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Stories of 55 words or less by Sacha Chua. Also on the ShortStories page along with slightly-longer stories.
GLUTTONY (55 words)
Flash fiction by Sacha Chua
"Gluttony is indecent and a catalyst for sin," said his devoted mother, measuring rice grains for the famished boy.
"Forgiving it would be like sending you to hell. No." She controlled everything he ate and did.
Eventually she died, still dogmatic and unrepentant. Traumatized, he satiated himself on junk food. He died obese.
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コンピュータの操作の仕方を知ってますか。 Do you know how to operate a computer.
The cellphone rang, a welcome interruption to my dreams of him. I woke up smiling and reached for the phone in the dark.
It lay still. No missed calls.
Suffocated by silence, I curled my fingers around the phone--around his hand, 3000 miles away--and tried to sleep for the third time that night.
コンピュータがこの会社に導入されつつあります。 Computers are being introduced into this company.
The mayor raised his hands triumphantly. "According to a survey by the Asian Development Bank, the Philippines is less corrupt than Bangladesh!"
Someone in the crowd shouted back, "How much did we pay them to make us number two?"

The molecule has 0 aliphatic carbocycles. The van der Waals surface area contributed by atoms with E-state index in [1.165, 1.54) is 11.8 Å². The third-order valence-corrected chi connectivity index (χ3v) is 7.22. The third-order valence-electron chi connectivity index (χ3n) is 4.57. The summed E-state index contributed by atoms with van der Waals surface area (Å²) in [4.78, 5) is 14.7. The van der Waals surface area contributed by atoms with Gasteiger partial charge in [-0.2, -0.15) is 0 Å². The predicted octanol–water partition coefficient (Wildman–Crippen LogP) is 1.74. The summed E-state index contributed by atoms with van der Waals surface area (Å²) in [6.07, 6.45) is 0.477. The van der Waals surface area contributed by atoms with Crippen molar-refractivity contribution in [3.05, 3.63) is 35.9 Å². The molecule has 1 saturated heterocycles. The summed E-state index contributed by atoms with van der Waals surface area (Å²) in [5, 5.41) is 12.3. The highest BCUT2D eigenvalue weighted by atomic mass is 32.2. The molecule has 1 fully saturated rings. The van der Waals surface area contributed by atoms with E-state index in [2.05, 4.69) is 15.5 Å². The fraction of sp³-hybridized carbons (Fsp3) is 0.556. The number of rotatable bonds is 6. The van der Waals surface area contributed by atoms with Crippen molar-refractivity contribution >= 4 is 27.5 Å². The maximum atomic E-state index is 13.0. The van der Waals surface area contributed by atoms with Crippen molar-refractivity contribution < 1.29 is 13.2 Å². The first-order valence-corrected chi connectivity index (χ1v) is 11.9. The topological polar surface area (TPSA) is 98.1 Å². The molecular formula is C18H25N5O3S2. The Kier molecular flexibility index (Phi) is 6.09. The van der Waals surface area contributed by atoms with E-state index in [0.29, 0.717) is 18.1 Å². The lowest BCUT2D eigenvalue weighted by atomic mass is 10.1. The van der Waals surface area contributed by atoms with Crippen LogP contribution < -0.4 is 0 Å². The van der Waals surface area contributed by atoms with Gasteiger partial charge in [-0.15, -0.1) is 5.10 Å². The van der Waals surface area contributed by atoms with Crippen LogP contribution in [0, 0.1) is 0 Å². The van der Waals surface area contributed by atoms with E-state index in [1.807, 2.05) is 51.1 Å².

従業員に対する新コンピューター・システム研修があなたの仕事になります。 Your task will be to train the employees on the new computer system.
The valedictorian choked back tears several times during her speech. The keynote speaker drawled on with great seriousness. My co-teachers grudgingly paid me for correctly predicting both trite templates--"graduation is not the end, but the beginning" and "hard work pays", respectively. As students fidgeted, waiting for their turn, I yawned and opened my book.
"Out to in," she said earlier; my silent mantra as I contemplated the bewildering array before me. Chose the outermost.
Her parents were quiet for the rest of dinner.
Waiting for a cab, I flipped through the etiquette book she lent me. Damn. They skipped a course on purpose. Wrong fork.
Tough, dating a WASP.
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The boy winked before dropping a black beetle on a girl, who screamed and whirled around to smack him. He dodged and dashed off, glancing backward, slowing occasionally. She was furious. His grin stretched ear to ear.
I turned to my wife. "Did I ever..."
"Worse." She laughed. "Boys are crazy when they're in love."
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Burnt the toast. Charred black, three days in a row. He didn't yell, didn't leave; just laughed and told me he'd cook for me. Breakfast in bed, everything.
That's when I knew he loved me with his heart, not just his stomach. Definitely a keeper. Guess I'll put my Cordon Bleu diploma back on display.
"Your cat's vicious."
"Neko?" I stroked the cat sleeping on my lap. She yawned, stretched, and curled up around my hand.
"Absolutely antisocial." He shivered. "Psycho. Pure evil."
"Nonsense. She's a darling." I leaned in and whispered, "Just let her think she's boss."